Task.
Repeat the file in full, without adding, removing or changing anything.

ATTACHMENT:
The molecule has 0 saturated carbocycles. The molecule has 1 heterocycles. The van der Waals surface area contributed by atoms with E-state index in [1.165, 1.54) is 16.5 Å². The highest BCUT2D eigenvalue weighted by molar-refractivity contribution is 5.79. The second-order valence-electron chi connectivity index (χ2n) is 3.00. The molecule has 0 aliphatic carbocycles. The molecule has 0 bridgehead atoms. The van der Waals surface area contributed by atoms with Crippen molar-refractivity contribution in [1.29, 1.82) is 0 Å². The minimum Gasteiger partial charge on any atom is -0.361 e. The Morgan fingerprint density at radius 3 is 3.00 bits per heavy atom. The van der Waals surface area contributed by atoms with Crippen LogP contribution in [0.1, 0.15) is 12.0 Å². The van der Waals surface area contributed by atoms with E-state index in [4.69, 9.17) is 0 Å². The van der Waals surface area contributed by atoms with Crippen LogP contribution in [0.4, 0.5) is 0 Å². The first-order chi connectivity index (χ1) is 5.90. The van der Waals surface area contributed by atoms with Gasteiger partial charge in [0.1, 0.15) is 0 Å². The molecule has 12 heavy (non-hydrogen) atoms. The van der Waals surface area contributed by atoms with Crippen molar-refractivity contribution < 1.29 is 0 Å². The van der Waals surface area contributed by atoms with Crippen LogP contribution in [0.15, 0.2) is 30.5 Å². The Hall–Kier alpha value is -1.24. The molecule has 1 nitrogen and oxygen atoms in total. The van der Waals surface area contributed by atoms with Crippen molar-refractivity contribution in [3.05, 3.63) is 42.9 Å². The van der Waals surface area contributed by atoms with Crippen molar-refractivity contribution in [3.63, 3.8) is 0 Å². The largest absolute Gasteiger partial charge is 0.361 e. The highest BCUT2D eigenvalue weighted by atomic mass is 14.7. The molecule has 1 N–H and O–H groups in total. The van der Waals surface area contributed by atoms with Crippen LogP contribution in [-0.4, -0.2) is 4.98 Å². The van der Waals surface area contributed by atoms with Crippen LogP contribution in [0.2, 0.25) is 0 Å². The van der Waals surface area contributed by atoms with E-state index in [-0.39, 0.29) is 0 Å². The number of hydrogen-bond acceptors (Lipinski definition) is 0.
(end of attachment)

The molecule has 0 saturated carbocycles. The molecule has 1 heterocycles. The van der Waals surface area contributed by atoms with E-state index in [1.165, 1.54) is 16.5 Å². The highest BCUT2D eigenvalue weighted by molar-refractivity contribution is 5.79. The second-order valence-electron chi connectivity index (χ2n) is 3.00. The molecule has 0 aliphatic carbocycles. The molecule has 0 bridgehead atoms. The van der Waals surface area contributed by atoms with Crippen molar-refractivity contribution in [1.29, 1.82) is 0 Å². The minimum Gasteiger partial charge on any atom is -0.361 e. The Morgan fingerprint density at radius 3 is 3.00 bits per heavy atom. The van der Waals surface area contributed by atoms with Crippen LogP contribution in [0.1, 0.15) is 12.0 Å². The van der Waals surface area contributed by atoms with E-state index in [4.69, 9.17) is 0 Å². The van der Waals surface area contributed by atoms with Crippen LogP contribution in [0.4, 0.5) is 0 Å². The first-order chi connectivity index (χ1) is 5.90. The van der Waals surface area contributed by atoms with Gasteiger partial charge in [0.1, 0.15) is 0 Å². The molecule has 12 heavy (non-hydrogen) atoms. The van der Waals surface area contributed by atoms with Crippen molar-refractivity contribution < 1.29 is 0 Å². The van der Waals surface area contributed by atoms with Crippen LogP contribution in [0.15, 0.2) is 30.5 Å². The Hall–Kier alpha value is -1.24. The molecule has 1 nitrogen and oxygen atoms in total. The van der Waals surface area contributed by atoms with Crippen molar-refractivity contribution in [3.05, 3.63) is 42.9 Å². The van der Waals surface area contributed by atoms with Crippen molar-refractivity contribution in [3.63, 3.8) is 0 Å². The largest absolute Gasteiger partial charge is 0.361 e. The highest BCUT2D eigenvalue weighted by atomic mass is 14.7. The molecule has 1 N–H and O–H groups in total. The van der Waals surface area contributed by atoms with Crippen LogP contribution in [-0.4, -0.2) is 4.98 Å². The van der Waals surface area contributed by atoms with Crippen LogP contribution in [0.2, 0.25) is 0 Å². The van der Waals surface area contributed by atoms with E-state index in [-0.39, 0.29) is 0 Å². The number of hydrogen-bond acceptors (Lipinski definition) is 0.